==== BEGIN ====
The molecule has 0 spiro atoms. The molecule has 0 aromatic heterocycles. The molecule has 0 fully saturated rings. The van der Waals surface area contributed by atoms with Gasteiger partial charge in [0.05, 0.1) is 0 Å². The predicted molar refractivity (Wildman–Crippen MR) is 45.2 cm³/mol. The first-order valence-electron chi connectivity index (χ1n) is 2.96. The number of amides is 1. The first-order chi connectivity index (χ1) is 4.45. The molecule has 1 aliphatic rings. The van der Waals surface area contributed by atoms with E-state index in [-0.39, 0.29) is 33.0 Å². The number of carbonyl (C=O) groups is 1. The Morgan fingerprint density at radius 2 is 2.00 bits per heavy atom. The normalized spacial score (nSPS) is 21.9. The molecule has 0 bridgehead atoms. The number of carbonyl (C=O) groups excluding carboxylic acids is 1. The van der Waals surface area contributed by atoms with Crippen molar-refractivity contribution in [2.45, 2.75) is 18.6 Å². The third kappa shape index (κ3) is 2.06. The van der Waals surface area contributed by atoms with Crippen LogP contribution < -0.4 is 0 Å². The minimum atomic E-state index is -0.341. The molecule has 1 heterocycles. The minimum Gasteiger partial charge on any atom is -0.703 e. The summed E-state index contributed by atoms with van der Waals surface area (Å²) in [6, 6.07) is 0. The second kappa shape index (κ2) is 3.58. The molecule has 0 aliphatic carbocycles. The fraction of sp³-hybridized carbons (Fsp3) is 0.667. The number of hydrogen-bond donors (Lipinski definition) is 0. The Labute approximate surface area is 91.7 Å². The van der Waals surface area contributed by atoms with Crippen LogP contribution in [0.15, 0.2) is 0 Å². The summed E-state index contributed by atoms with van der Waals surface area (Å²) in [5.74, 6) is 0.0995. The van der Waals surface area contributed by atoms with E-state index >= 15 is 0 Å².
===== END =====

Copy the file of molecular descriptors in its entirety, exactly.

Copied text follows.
The molecule has 0 spiro atoms. The molecule has 0 aromatic heterocycles. The molecule has 0 fully saturated rings. The van der Waals surface area contributed by atoms with Gasteiger partial charge in [0.05, 0.1) is 0 Å². The predicted molar refractivity (Wildman–Crippen MR) is 45.2 cm³/mol. The first-order valence-electron chi connectivity index (χ1n) is 2.96. The number of amides is 1. The first-order chi connectivity index (χ1) is 4.45. The molecule has 1 aliphatic rings. The van der Waals surface area contributed by atoms with E-state index in [-0.39, 0.29) is 33.0 Å². The number of carbonyl (C=O) groups is 1. The Morgan fingerprint density at radius 2 is 2.00 bits per heavy atom. The normalized spacial score (nSPS) is 21.9. The molecule has 0 bridgehead atoms. The number of carbonyl (C=O) groups excluding carboxylic acids is 1. The van der Waals surface area contributed by atoms with Crippen molar-refractivity contribution in [2.45, 2.75) is 18.6 Å². The third kappa shape index (κ3) is 2.06. The van der Waals surface area contributed by atoms with Crippen LogP contribution < -0.4 is 0 Å². The minimum atomic E-state index is -0.341. The molecule has 1 heterocycles. The minimum Gasteiger partial charge on any atom is -0.703 e. The summed E-state index contributed by atoms with van der Waals surface area (Å²) in [6, 6.07) is 0. The second kappa shape index (κ2) is 3.58. The molecule has 0 aliphatic carbocycles. The fraction of sp³-hybridized carbons (Fsp3) is 0.667. The number of hydrogen-bond donors (Lipinski definition) is 0. The Labute approximate surface area is 91.7 Å². The van der Waals surface area contributed by atoms with Crippen LogP contribution in [0.15, 0.2) is 0 Å². The summed E-state index contributed by atoms with van der Waals surface area (Å²) in [5.74, 6) is 0.0995. The van der Waals surface area contributed by atoms with E-state index >= 15 is 0 Å².